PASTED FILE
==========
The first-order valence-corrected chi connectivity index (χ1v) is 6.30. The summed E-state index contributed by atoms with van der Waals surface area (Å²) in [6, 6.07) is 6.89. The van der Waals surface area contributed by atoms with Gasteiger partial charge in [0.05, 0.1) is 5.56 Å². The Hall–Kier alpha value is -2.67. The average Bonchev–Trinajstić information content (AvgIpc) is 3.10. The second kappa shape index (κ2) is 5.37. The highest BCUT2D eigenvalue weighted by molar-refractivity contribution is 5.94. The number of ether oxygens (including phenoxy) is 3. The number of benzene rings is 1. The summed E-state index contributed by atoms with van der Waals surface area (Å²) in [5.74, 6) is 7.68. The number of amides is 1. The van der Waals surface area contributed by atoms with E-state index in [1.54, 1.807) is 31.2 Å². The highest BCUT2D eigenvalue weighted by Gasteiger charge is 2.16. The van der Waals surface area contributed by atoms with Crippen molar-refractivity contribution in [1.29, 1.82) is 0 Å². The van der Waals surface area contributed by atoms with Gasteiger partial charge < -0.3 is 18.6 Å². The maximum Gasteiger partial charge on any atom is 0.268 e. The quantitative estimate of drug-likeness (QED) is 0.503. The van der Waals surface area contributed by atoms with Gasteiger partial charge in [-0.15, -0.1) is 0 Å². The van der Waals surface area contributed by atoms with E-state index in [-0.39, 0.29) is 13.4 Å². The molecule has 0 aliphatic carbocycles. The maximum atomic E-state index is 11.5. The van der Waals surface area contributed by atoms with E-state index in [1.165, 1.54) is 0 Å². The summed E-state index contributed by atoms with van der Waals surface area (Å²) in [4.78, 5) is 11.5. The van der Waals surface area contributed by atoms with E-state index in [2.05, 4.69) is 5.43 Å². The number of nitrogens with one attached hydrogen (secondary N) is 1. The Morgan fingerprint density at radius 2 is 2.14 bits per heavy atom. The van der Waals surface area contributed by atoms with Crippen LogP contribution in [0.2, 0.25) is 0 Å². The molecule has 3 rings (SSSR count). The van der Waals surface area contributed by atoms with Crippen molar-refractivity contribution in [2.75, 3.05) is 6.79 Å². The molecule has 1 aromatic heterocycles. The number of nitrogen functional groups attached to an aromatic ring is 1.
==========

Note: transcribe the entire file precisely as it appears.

The first-order valence-corrected chi connectivity index (χ1v) is 6.30. The summed E-state index contributed by atoms with van der Waals surface area (Å²) in [6, 6.07) is 6.89. The van der Waals surface area contributed by atoms with Gasteiger partial charge in [0.05, 0.1) is 5.56 Å². The Hall–Kier alpha value is -2.67. The average Bonchev–Trinajstić information content (AvgIpc) is 3.10. The second kappa shape index (κ2) is 5.37. The highest BCUT2D eigenvalue weighted by molar-refractivity contribution is 5.94. The number of ether oxygens (including phenoxy) is 3. The number of benzene rings is 1. The summed E-state index contributed by atoms with van der Waals surface area (Å²) in [5.74, 6) is 7.68. The number of amides is 1. The van der Waals surface area contributed by atoms with E-state index in [1.54, 1.807) is 31.2 Å². The highest BCUT2D eigenvalue weighted by Gasteiger charge is 2.16. The van der Waals surface area contributed by atoms with Crippen molar-refractivity contribution in [1.29, 1.82) is 0 Å². The van der Waals surface area contributed by atoms with Gasteiger partial charge < -0.3 is 18.6 Å². The maximum Gasteiger partial charge on any atom is 0.268 e. The quantitative estimate of drug-likeness (QED) is 0.503. The van der Waals surface area contributed by atoms with Gasteiger partial charge in [-0.15, -0.1) is 0 Å². The van der Waals surface area contributed by atoms with E-state index in [-0.39, 0.29) is 13.4 Å². The molecule has 0 aliphatic carbocycles. The maximum atomic E-state index is 11.5. The van der Waals surface area contributed by atoms with E-state index in [1.165, 1.54) is 0 Å². The summed E-state index contributed by atoms with van der Waals surface area (Å²) in [4.78, 5) is 11.5. The van der Waals surface area contributed by atoms with E-state index in [2.05, 4.69) is 5.43 Å². The number of nitrogens with one attached hydrogen (secondary N) is 1. The Morgan fingerprint density at radius 2 is 2.14 bits per heavy atom. The van der Waals surface area contributed by atoms with Crippen LogP contribution in [0.2, 0.25) is 0 Å². The molecule has 3 rings (SSSR count). The van der Waals surface area contributed by atoms with Crippen molar-refractivity contribution in [2.75, 3.05) is 6.79 Å². The molecule has 1 aromatic heterocycles. The number of nitrogen functional groups attached to an aromatic ring is 1.